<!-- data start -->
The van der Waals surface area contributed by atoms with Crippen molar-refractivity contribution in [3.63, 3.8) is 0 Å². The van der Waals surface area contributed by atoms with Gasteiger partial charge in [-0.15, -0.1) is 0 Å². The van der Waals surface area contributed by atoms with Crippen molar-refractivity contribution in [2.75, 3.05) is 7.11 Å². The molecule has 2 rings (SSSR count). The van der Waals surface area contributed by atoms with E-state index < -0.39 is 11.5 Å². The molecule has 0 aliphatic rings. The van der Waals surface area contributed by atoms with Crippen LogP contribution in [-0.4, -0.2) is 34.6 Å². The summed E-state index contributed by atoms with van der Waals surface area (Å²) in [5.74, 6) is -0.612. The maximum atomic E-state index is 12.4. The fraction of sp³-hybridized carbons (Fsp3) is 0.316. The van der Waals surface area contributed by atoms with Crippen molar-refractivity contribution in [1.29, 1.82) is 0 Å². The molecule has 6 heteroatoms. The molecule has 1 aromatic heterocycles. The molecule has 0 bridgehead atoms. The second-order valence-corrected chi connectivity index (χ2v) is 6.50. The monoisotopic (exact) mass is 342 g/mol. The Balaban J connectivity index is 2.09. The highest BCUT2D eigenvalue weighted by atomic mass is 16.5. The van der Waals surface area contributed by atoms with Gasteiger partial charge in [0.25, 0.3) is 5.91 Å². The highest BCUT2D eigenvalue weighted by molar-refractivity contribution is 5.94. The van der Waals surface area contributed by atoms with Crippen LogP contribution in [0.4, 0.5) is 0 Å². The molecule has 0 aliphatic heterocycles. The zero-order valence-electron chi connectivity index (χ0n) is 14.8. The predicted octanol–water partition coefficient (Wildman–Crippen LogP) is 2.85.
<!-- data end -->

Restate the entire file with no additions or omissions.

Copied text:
The van der Waals surface area contributed by atoms with Crippen molar-refractivity contribution in [3.63, 3.8) is 0 Å². The van der Waals surface area contributed by atoms with Gasteiger partial charge in [-0.15, -0.1) is 0 Å². The van der Waals surface area contributed by atoms with Crippen molar-refractivity contribution in [2.75, 3.05) is 7.11 Å². The molecule has 2 rings (SSSR count). The van der Waals surface area contributed by atoms with E-state index < -0.39 is 11.5 Å². The molecule has 0 aliphatic rings. The van der Waals surface area contributed by atoms with Crippen LogP contribution in [-0.4, -0.2) is 34.6 Å². The summed E-state index contributed by atoms with van der Waals surface area (Å²) in [5.74, 6) is -0.612. The maximum atomic E-state index is 12.4. The fraction of sp³-hybridized carbons (Fsp3) is 0.316. The van der Waals surface area contributed by atoms with Crippen molar-refractivity contribution in [1.29, 1.82) is 0 Å². The molecule has 6 heteroatoms. The molecule has 1 aromatic heterocycles. The molecule has 0 bridgehead atoms. The second-order valence-corrected chi connectivity index (χ2v) is 6.50. The monoisotopic (exact) mass is 342 g/mol. The Balaban J connectivity index is 2.09. The highest BCUT2D eigenvalue weighted by atomic mass is 16.5. The van der Waals surface area contributed by atoms with Gasteiger partial charge in [0.25, 0.3) is 5.91 Å². The highest BCUT2D eigenvalue weighted by molar-refractivity contribution is 5.94. The van der Waals surface area contributed by atoms with Crippen LogP contribution in [0.4, 0.5) is 0 Å². The molecule has 0 aliphatic heterocycles. The zero-order valence-electron chi connectivity index (χ0n) is 14.8. The predicted octanol–water partition coefficient (Wildman–Crippen LogP) is 2.85.